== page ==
Youth is undeniably the most important and formidable force and resource that a nation can have; and interestingly most of the Commonwealth countries are positioned with this unprecedented opportunity of being endowed with a large amount of ‘Youth Capital’. Harnessing this ‘demographic dividend’ by investing in them NOW, is the need of the hour which all governments, business leaders and development practitioners must seriously consider and must commit themselves to. Investing in youth for employment and enterprise development and for their overall empowerment is equivalent to investing in the future. It should be a collective dream and a common goal which nations must aspire to, share and realise together.
It is widely recognised that in the current global economic scenario, there is paucity of jobs both in the private as well as the public sectors and the youth despite constituting the bulk of the vibrant workforce remains an under-utilised resource. It is therefore important that countries build an innovative system that is geared towards investing in youth and supporting an entrepreneurial culture-a culture where young people are viewed as assets and are encouraged to harness their creative abilities for self-employment and wealth creation in general- A culture that is geared towards self-reliance and self actualisation in the long run.
Investing in Youth employment: Why?
- Despite constituting the bulk of the population in the global South, they are either unemployed or under-employed;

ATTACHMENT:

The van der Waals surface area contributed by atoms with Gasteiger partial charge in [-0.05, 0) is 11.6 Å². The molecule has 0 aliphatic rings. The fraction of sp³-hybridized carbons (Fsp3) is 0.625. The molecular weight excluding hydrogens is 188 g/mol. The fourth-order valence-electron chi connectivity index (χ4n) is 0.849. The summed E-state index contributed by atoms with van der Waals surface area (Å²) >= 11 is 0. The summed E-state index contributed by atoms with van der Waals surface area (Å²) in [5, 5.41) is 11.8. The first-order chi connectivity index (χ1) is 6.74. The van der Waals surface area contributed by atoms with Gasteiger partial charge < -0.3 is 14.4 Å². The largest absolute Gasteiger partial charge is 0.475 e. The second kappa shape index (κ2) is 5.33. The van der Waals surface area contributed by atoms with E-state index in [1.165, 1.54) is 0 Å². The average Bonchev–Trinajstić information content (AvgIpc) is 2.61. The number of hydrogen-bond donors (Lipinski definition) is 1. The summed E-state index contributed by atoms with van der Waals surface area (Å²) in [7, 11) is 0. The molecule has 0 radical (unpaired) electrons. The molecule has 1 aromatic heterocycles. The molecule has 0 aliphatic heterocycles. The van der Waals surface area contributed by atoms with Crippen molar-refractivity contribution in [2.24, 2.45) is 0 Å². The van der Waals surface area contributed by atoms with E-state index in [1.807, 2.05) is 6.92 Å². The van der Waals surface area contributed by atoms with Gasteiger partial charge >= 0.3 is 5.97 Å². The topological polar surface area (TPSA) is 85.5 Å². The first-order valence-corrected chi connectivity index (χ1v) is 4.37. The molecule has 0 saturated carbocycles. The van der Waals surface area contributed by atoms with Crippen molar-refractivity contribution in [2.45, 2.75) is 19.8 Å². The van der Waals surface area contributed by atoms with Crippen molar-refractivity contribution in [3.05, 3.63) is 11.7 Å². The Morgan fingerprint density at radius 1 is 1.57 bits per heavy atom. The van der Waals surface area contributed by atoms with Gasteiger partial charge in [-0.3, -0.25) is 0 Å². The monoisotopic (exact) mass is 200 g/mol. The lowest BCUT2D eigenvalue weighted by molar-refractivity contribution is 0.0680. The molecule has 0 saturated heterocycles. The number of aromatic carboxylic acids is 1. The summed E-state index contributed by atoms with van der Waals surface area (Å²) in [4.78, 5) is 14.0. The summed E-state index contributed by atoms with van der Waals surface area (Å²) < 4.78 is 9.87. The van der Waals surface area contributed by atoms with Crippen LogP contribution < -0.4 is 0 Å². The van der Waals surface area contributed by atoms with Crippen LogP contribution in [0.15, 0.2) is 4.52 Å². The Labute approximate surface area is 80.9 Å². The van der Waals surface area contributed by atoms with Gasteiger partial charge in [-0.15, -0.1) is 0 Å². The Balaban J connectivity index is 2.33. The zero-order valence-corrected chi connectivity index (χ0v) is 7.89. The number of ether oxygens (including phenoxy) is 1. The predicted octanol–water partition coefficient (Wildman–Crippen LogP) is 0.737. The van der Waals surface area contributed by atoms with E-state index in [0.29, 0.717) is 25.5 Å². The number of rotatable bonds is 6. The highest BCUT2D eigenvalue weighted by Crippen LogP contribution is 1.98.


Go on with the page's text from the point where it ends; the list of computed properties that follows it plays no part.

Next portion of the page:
- Under the current scenario, through autonomous initiatives young people do make significant contribution as productive workers (both legal and illegal), entrepreneurs and consumers; institutionalised support can help harness their maximum potential;
- Investing in youth can contribute in ensuring socio-economic and political stability in any country/region;
- Tapping this vibrant workforce can contribute significantly to economic growth and social well-being; thereby lending a solid foundation for aspiring economies.
CYP’s mandate for Youth employment with an emphasis on Youth enterprise
The CYP Strategic Plan 2008-2012 outlines four specific areas of focus, all related to youth employment under the Youth Enterprise & Sustainable Livelihoods (YESL) strategic programme area. These are:
i. Influencing member governments to formulate national policy and plans for Youth employment.
ii. Establishing a regional data bank on Youth employment, entrepreneurship, Youth employability and capacity building needs.
iii. Building the capacity of primary stakeholders to tackle Youth employment issues by opening up possibilities for Youth entrepreneurship and Youth employability.
iv. Building strategic alliances with relevant stakeholders so that they advocate for Youth employment through lobbying and networking.
The Strategic Plan (2008-2012) focuses largely on the need to address Youth enterprise through advocacy and partnership with various stakeholders, in the formulation of an integrated action plan, and in the sharing of good practices in member countries. CYP’s own Commonwealth Youth Credit Initiative (CYCI) can be viewed as one of those good practices.